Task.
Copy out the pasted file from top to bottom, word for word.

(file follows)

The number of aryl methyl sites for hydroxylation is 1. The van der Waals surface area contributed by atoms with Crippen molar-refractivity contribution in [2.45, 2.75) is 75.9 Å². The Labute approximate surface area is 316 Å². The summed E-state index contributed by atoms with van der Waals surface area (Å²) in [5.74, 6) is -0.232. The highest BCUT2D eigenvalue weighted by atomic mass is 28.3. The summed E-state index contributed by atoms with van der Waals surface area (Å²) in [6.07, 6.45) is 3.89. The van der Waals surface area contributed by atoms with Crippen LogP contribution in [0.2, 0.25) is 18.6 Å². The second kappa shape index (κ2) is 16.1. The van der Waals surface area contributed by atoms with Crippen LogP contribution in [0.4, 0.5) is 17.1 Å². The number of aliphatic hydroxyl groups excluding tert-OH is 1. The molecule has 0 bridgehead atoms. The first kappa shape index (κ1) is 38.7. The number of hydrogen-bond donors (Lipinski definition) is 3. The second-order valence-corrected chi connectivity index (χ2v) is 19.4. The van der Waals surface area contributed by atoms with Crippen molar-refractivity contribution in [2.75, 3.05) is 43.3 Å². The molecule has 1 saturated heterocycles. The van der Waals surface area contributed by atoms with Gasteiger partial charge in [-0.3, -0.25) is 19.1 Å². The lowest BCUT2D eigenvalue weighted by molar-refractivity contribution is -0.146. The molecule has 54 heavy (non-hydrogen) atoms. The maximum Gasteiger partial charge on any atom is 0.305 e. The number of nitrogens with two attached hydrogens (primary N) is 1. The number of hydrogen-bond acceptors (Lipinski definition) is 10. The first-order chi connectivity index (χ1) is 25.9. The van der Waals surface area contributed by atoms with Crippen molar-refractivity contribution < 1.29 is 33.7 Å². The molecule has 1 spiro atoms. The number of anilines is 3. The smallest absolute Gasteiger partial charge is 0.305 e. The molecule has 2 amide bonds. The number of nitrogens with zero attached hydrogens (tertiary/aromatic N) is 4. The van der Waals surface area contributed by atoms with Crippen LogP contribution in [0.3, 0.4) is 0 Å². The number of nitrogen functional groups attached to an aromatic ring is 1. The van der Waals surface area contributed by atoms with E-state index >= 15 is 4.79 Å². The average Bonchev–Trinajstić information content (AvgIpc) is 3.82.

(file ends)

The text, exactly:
The number of aryl methyl sites for hydroxylation is 1. The van der Waals surface area contributed by atoms with Crippen molar-refractivity contribution in [2.45, 2.75) is 75.9 Å². The Labute approximate surface area is 316 Å². The summed E-state index contributed by atoms with van der Waals surface area (Å²) in [5.74, 6) is -0.232. The highest BCUT2D eigenvalue weighted by atomic mass is 28.3. The summed E-state index contributed by atoms with van der Waals surface area (Å²) in [6.07, 6.45) is 3.89. The van der Waals surface area contributed by atoms with Crippen LogP contribution in [0.2, 0.25) is 18.6 Å². The second kappa shape index (κ2) is 16.1. The van der Waals surface area contributed by atoms with Crippen LogP contribution in [0.4, 0.5) is 17.1 Å². The number of aliphatic hydroxyl groups excluding tert-OH is 1. The molecule has 0 bridgehead atoms. The first kappa shape index (κ1) is 38.7. The number of hydrogen-bond donors (Lipinski definition) is 3. The second-order valence-corrected chi connectivity index (χ2v) is 19.4. The van der Waals surface area contributed by atoms with Crippen molar-refractivity contribution in [2.75, 3.05) is 43.3 Å². The molecule has 1 saturated heterocycles. The van der Waals surface area contributed by atoms with Gasteiger partial charge in [-0.3, -0.25) is 19.1 Å². The lowest BCUT2D eigenvalue weighted by molar-refractivity contribution is -0.146. The molecule has 54 heavy (non-hydrogen) atoms. The maximum Gasteiger partial charge on any atom is 0.305 e. The number of nitrogens with two attached hydrogens (primary N) is 1. The number of hydrogen-bond acceptors (Lipinski definition) is 10. The first-order chi connectivity index (χ1) is 25.9. The van der Waals surface area contributed by atoms with Crippen molar-refractivity contribution < 1.29 is 33.7 Å². The molecule has 1 spiro atoms. The number of anilines is 3. The smallest absolute Gasteiger partial charge is 0.305 e. The molecule has 2 amide bonds. The number of nitrogens with zero attached hydrogens (tertiary/aromatic N) is 4. The van der Waals surface area contributed by atoms with Crippen LogP contribution in [0.3, 0.4) is 0 Å². The number of nitrogen functional groups attached to an aromatic ring is 1. The van der Waals surface area contributed by atoms with E-state index >= 15 is 4.79 Å². The average Bonchev–Trinajstić information content (AvgIpc) is 3.82.